I have been on a mission lately to make scientists out of my students. I am long past my fears that they are not capable of discovering the world for themselves or that they won’t learn the content if we spend too much time on science practices. What I have to work on now is orchestrating the experience. The pedagogy underlying Modeling Instruction has become the backbone for much of my instruction lately. This method of instruction not only gives my students an engaging, authentic scientific experience but has resulted in deeper content knowledge.
One thing I have struggled with is how to capture that scientific experience. How do I give my students constructive, quantifiable feedback on their scientific habits? How do I incorporate a more formal writing process that addresses the Common Core ELA standards? Some of those questions have been answered through the recently-published Argument-Driven Inquiry in Chemistry, published by NTSA. Filled with thirty “Investigation” and “Application” labs that span the curriculum, this resource helps to formalize the scientific experience. The authors’ suggested instructional methods parallel Modeling Instruction, including self-designed lab procedures and white boarded circle discussions. The labs and accompanying resources then take those Claim-Evidence-Reasoning whiteboard conversations and formalize them into an investigation report.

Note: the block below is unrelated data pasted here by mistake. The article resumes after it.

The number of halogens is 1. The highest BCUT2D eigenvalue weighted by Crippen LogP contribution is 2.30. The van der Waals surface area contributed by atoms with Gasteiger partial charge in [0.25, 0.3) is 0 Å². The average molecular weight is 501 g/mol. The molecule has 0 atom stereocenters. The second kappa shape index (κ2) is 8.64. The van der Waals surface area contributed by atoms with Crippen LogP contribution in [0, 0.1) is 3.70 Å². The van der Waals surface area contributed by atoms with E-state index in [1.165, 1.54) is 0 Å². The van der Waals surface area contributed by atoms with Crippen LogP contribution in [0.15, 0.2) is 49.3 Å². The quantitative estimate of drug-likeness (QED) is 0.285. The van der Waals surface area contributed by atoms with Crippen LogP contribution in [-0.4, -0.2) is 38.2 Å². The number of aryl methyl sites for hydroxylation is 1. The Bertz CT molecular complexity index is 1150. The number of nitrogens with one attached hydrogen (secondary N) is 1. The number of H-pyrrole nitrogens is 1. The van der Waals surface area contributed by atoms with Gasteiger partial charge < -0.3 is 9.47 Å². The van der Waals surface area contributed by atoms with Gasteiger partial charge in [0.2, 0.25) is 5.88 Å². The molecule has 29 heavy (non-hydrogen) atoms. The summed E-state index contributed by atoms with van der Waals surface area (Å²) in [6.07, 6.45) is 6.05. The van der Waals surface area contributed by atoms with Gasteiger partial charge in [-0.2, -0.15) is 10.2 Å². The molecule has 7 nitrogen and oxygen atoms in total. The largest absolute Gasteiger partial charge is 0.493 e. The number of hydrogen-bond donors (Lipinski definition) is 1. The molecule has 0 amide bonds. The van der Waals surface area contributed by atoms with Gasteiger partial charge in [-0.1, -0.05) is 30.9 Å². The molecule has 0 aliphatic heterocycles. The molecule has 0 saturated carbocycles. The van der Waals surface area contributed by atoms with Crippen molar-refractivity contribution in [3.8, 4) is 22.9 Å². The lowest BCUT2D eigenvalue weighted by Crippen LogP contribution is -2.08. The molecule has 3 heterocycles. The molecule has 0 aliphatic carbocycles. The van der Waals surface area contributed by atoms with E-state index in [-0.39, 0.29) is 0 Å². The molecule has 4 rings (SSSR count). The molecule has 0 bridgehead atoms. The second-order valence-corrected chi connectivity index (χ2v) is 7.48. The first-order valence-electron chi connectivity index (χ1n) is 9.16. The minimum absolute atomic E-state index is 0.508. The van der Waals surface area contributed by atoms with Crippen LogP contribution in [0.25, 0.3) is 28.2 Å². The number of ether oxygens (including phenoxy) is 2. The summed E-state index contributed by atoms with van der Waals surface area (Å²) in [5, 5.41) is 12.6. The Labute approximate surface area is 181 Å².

The lab scenarios are simple, yet engaging. When we did a version of Lab 17 (Limiting reactants), students were seeking out the ideal ratio of vinegar to baking soda. One student remarked “This is the coolest lab ever!” as we mixed these two reactants together much as he probably did in preschool. Students were actively seeking data that would provide them a means to answer the question. They were independently critiquing each other’s data and conclusions. They were asking if they could perform new and different trials to try and gather more conclusive data. When they completed their reports, they really wanted me to be convinced that their claim was correct. They were genuinely proud of their work.
I have particularly enjoyed the investigation report rubric. While there are certainly formatting considerations in lab reports, to me the most important aspect is the content. While the rubric does seek to address format and writing style, the emphasis is on the student’s articulation of their thinking. Do my students’ reports show that they can connect all the dots from a question posed to a procedure that will provide valid data? Can my students analyze their data in a way that allows them to draw a conclusion? More broadly, can my students consider a question that’s a little beyond the forefront of their knowledge and use their skills as scientists to move their understanding forward? I can use the rubric to answer those questions.
This publication is also available as an e-book. NSTA members may be able to purchase this book at a discounted price through the NSTA Science Store.